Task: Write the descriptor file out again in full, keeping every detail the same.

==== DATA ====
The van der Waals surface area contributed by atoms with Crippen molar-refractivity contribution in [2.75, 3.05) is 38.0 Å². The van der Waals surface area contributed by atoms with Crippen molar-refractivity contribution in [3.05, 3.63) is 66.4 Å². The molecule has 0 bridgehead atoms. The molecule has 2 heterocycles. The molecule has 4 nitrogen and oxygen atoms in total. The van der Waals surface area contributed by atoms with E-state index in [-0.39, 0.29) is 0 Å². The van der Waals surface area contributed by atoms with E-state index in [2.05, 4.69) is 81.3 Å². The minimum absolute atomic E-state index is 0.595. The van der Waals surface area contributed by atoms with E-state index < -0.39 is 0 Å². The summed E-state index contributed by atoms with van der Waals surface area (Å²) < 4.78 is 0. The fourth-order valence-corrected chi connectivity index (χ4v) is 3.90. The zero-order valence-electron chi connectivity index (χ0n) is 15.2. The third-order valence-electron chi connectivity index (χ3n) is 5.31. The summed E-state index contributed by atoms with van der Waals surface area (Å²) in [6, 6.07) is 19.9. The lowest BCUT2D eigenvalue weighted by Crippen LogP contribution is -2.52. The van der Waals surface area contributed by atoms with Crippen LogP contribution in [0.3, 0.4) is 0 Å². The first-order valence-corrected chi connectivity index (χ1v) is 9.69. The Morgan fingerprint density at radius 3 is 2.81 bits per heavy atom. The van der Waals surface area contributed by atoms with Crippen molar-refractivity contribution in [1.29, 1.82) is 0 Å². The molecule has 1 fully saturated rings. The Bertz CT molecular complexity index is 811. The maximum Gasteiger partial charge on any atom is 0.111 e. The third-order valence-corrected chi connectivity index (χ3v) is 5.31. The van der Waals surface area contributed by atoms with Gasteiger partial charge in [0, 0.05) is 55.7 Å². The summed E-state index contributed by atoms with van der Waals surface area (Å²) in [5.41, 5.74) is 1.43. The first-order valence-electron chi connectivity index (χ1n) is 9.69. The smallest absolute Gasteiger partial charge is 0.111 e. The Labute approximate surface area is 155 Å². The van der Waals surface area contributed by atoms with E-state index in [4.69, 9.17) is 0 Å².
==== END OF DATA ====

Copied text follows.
The van der Waals surface area contributed by atoms with Crippen molar-refractivity contribution in [2.75, 3.05) is 38.0 Å². The van der Waals surface area contributed by atoms with Crippen molar-refractivity contribution in [3.05, 3.63) is 66.4 Å². The molecule has 0 bridgehead atoms. The molecule has 2 heterocycles. The molecule has 4 nitrogen and oxygen atoms in total. The van der Waals surface area contributed by atoms with E-state index in [-0.39, 0.29) is 0 Å². The van der Waals surface area contributed by atoms with E-state index in [2.05, 4.69) is 81.3 Å². The minimum absolute atomic E-state index is 0.595. The van der Waals surface area contributed by atoms with E-state index < -0.39 is 0 Å². The summed E-state index contributed by atoms with van der Waals surface area (Å²) < 4.78 is 0. The fourth-order valence-corrected chi connectivity index (χ4v) is 3.90. The zero-order valence-electron chi connectivity index (χ0n) is 15.2. The third-order valence-electron chi connectivity index (χ3n) is 5.31. The summed E-state index contributed by atoms with van der Waals surface area (Å²) in [6, 6.07) is 19.9. The lowest BCUT2D eigenvalue weighted by Crippen LogP contribution is -2.52. The van der Waals surface area contributed by atoms with Crippen LogP contribution in [0.3, 0.4) is 0 Å². The first-order valence-corrected chi connectivity index (χ1v) is 9.69. The Morgan fingerprint density at radius 3 is 2.81 bits per heavy atom. The van der Waals surface area contributed by atoms with Crippen molar-refractivity contribution in [1.29, 1.82) is 0 Å². The molecule has 1 fully saturated rings. The Bertz CT molecular complexity index is 811. The maximum Gasteiger partial charge on any atom is 0.111 e. The third-order valence-corrected chi connectivity index (χ3v) is 5.31. The van der Waals surface area contributed by atoms with Gasteiger partial charge in [0, 0.05) is 55.7 Å². The summed E-state index contributed by atoms with van der Waals surface area (Å²) in [5.41, 5.74) is 1.43. The first-order valence-electron chi connectivity index (χ1n) is 9.69. The smallest absolute Gasteiger partial charge is 0.111 e. The Labute approximate surface area is 155 Å². The van der Waals surface area contributed by atoms with E-state index in [4.69, 9.17) is 0 Å².